My husband is all about the railroad, while I like to read the reminiscences about the families, the school, the clubs. So we’re taking turns reading “History and Stories of Milo Junction/Derby, Maine,” the new book by Bill Sawtell and Ruth Cyr.
Deeds of 1868 show that the Bangor & Piscataquis R.R. Co. paid William Livermore $160 for his parcel, and Daniel and Edward Ricker $115 for their parcel of land.
Speaking of the Rickers, one of the most touching items in the book is a copy of part of a handwritten letter by Jerome Jordon of Sebec, whose son Silas had started a family in Missouri, but died before his daughter Olive was born.
Jerome urged daughter-in-law Annie Deverell Jordon to come to Sebec “& bring your baby and claim your rights. That is what Silas would urge you to do if he was living. I am satisfide of that. His mother and I are alone, no one with us but a hired man. We need your help and you need ours. … There shall be a way provided for you to come I will warent that. We cannot help what has taken place, or place things as they were once, but must put up with all of these griefs and sorrows & everything that we cannot prevent.” Jerome closed the letter, “Except this from your Father, Jerome Jordon.”
Jordon had a nephew he thought Annie might marry, but things worked out otherwise, according to an account by family historian Myrna Angove Ricker. Annie married Edward Ricker in 1882 and went on to start the Ricker Dairy Farm. Edward and Annie had five more children.
Articles from the Piscataquis Observer add a lot to this story of railroads and people. In February 1901, “The trains running into Piscataquis County seldom have a harder time to get here than they have had during the past week. From Monday night of last week until Tuesday morning of this week the wind blew almost constantly, drifting the snow onto the tracks in a solid mass, so solid that a snow-plow could make no impression on it and it had to be shoveled through.”
That’s what I call hard-packed snow. Another severe winter was experienced in 1913-1914.
The Bangor Daily Commercial in 1905 described Milo Junction as having “the second largest car shops and repair works in New England being built by the Bangor & Aroostook Railroad Co.”
The company settlement of Derby included not only machine shops and houses, but also a hotel. Further, the BAR was to control all business on the 80 acres it owned.
Measles were prevalent in the schools in June 1912, and typhoid fever among workers in 1913. Beginning in 1917, train service was reduced to conserve fuel for the Great War. The Derby workers were part of the nationwide railroad strike in 1922, with 31 families evicted by the BAR from company housing. Some families were forced to live in tents.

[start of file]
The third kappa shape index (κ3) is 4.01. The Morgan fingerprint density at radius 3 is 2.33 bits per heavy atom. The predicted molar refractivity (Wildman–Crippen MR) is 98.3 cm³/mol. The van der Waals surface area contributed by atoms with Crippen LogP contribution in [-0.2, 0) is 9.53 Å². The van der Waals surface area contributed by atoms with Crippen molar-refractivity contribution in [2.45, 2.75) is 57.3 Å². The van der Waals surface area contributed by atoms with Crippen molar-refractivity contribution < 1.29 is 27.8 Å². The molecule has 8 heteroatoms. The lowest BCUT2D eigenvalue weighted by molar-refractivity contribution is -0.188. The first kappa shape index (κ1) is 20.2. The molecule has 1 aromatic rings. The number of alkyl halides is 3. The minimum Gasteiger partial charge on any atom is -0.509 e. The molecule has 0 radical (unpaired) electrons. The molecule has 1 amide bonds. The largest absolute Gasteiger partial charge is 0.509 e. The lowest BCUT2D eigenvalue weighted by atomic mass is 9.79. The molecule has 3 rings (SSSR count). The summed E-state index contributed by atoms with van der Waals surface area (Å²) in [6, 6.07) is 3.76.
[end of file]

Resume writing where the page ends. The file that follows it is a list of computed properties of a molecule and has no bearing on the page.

Reminiscences include those by or about the Ricker family, Charles R. Larouche, John Charles and Leotine (St. Pierre) Larouche, Charles Grinnell, Vernon and Edith Perry, George and Mary Stephens family, Althea Hamlin, Jerry Comeau, Lois Griffin Kinney, Ella Ricker Thomas, Helen Collins Mackenzie, Don Hackett, Sonny Burton, Robert Trickey Jr., Robert and Mollie Lovejoy, William “Herby” Dunham, William Lewis and Anne (Parlin) Paul, Vaughn Ladd, Elmer Cunningham, Kenneth Gray, Agnes Pickard, Iris Buzzell, Charlie Russell, Eloise Harthorn, Lisa Cyr Buchanan, David S. Cook, Dick Bell, Valerie Ekholm, Leon Cole and Big John Wilinski.
This book also includes a wonderful collection of photographs, both of people and pertaining to the railroad.
To order “History and Stories of Milo Junction/Derby, Maine” by mail, send a check for $30.86, sales tax and mailing included, to Bill Sawtell, P.O. Box 272, Brownville ME 04414.
The next meeting of Moosehead Roots will be held at 10 a.m. Saturday, April 9, at the Center for Moosehead History, formerly the Community House, in Greenville. The gathering will feature the research of some of the group’s members who will share their research experiences, resources and interesting family histories.
Highlights will include information about DNA tracing by Patty Bradford, early research of Massachusetts families by Georgine Butman, and Amanda Graham sharing ideas for a searchable Greenville Cemetery information project. Refreshments will be served. All levels of researchers are welcome. For information, contact Betty Ryder at 695-2287 or firstname.lastname@example.org
The Finnish Heritage House is open for the season at 172 River Road, Route 131, South Thomaston, just over a mile south of the Route 1 intersection at Montpelier, the General Henry Knox Museum. The Finnish Heritage House is open 9 a.m.-noon Saturdays through mid-December.
Visit the Scandinavian center for conversation, free coffee and a taste of “nisua,” the famous Finnish coffee bread. Tour the historic exhibits and view the items for sale in the “Tori,” the store, including freshly baked pastries, gifts, souvenirs and books.
The Finnish Heritage House is adjacent to the historic Finnish Congregational Church, which is among the last of the old mission stations originally established in this country by Finnish immigrants. This structure was renovated fully in 2007 and contains a downstairs fellowship hall shared by all three local Finnish-American groups, including the Finn-Am Society of Mid-Coast Maine. A portion of the Saturday sales will go toward equipping the fellowship hall with modern audio-visual equipment for teaching and entertainment.
Send genealogy queries to Family Ties, Bangor Daily News, PO Box 1329, Bangor, ME 04402; or email email@example.com.